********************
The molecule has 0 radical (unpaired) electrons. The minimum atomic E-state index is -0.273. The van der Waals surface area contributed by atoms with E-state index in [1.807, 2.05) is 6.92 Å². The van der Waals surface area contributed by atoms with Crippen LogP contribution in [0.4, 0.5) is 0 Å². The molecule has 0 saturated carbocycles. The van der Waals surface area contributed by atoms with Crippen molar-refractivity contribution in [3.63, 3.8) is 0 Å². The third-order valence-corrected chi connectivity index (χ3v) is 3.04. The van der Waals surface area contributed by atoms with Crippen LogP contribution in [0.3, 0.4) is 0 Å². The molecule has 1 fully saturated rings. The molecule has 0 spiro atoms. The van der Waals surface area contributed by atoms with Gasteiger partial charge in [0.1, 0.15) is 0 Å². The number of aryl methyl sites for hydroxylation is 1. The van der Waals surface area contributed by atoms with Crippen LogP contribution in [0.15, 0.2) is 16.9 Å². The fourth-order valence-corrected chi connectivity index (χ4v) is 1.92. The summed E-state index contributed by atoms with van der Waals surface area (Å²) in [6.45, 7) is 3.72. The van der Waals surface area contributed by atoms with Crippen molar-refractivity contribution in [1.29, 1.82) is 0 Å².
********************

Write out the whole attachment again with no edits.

The molecule has 0 radical (unpaired) electrons. The minimum atomic E-state index is -0.273. The van der Waals surface area contributed by atoms with E-state index in [1.807, 2.05) is 6.92 Å². The van der Waals surface area contributed by atoms with Crippen LogP contribution in [0.4, 0.5) is 0 Å². The molecule has 0 saturated carbocycles. The van der Waals surface area contributed by atoms with Crippen molar-refractivity contribution in [3.63, 3.8) is 0 Å². The third-order valence-corrected chi connectivity index (χ3v) is 3.04. The van der Waals surface area contributed by atoms with Crippen LogP contribution in [0.3, 0.4) is 0 Å². The molecule has 1 fully saturated rings. The molecule has 0 spiro atoms. The van der Waals surface area contributed by atoms with Gasteiger partial charge in [0.1, 0.15) is 0 Å². The number of aryl methyl sites for hydroxylation is 1. The van der Waals surface area contributed by atoms with Crippen LogP contribution in [0.15, 0.2) is 16.9 Å². The fourth-order valence-corrected chi connectivity index (χ4v) is 1.92. The summed E-state index contributed by atoms with van der Waals surface area (Å²) in [6.45, 7) is 3.72. The van der Waals surface area contributed by atoms with Crippen molar-refractivity contribution in [1.29, 1.82) is 0 Å².